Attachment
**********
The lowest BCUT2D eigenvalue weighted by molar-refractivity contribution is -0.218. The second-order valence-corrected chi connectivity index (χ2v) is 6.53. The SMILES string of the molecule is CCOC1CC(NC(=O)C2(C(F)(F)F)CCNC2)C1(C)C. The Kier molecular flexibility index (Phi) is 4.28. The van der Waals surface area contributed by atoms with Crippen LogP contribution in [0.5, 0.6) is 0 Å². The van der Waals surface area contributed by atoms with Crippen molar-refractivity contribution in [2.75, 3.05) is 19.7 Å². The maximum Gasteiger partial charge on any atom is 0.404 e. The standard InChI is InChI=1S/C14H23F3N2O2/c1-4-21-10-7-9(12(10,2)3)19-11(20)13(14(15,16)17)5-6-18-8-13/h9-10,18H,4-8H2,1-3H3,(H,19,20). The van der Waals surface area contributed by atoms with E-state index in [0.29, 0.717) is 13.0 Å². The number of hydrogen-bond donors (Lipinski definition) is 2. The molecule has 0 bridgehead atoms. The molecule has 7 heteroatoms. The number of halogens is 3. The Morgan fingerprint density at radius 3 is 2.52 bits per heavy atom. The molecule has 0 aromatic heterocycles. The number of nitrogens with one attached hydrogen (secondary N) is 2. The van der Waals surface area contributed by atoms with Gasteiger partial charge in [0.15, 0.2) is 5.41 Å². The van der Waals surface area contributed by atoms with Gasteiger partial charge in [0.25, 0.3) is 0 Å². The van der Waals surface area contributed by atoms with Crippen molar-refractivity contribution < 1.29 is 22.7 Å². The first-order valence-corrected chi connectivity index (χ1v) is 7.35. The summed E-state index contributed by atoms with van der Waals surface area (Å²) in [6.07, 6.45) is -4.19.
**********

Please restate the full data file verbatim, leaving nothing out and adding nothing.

The lowest BCUT2D eigenvalue weighted by molar-refractivity contribution is -0.218. The second-order valence-corrected chi connectivity index (χ2v) is 6.53. The SMILES string of the molecule is CCOC1CC(NC(=O)C2(C(F)(F)F)CCNC2)C1(C)C. The Kier molecular flexibility index (Phi) is 4.28. The van der Waals surface area contributed by atoms with Crippen LogP contribution in [0.5, 0.6) is 0 Å². The van der Waals surface area contributed by atoms with Crippen molar-refractivity contribution in [2.75, 3.05) is 19.7 Å². The maximum Gasteiger partial charge on any atom is 0.404 e. The standard InChI is InChI=1S/C14H23F3N2O2/c1-4-21-10-7-9(12(10,2)3)19-11(20)13(14(15,16)17)5-6-18-8-13/h9-10,18H,4-8H2,1-3H3,(H,19,20). The van der Waals surface area contributed by atoms with E-state index in [0.29, 0.717) is 13.0 Å². The number of hydrogen-bond donors (Lipinski definition) is 2. The molecule has 0 bridgehead atoms. The molecule has 7 heteroatoms. The number of halogens is 3. The Morgan fingerprint density at radius 3 is 2.52 bits per heavy atom. The molecule has 0 aromatic heterocycles. The number of nitrogens with one attached hydrogen (secondary N) is 2. The van der Waals surface area contributed by atoms with Gasteiger partial charge in [0.15, 0.2) is 5.41 Å². The van der Waals surface area contributed by atoms with Gasteiger partial charge in [0.25, 0.3) is 0 Å². The van der Waals surface area contributed by atoms with Crippen molar-refractivity contribution < 1.29 is 22.7 Å². The first-order valence-corrected chi connectivity index (χ1v) is 7.35. The summed E-state index contributed by atoms with van der Waals surface area (Å²) in [6.07, 6.45) is -4.19.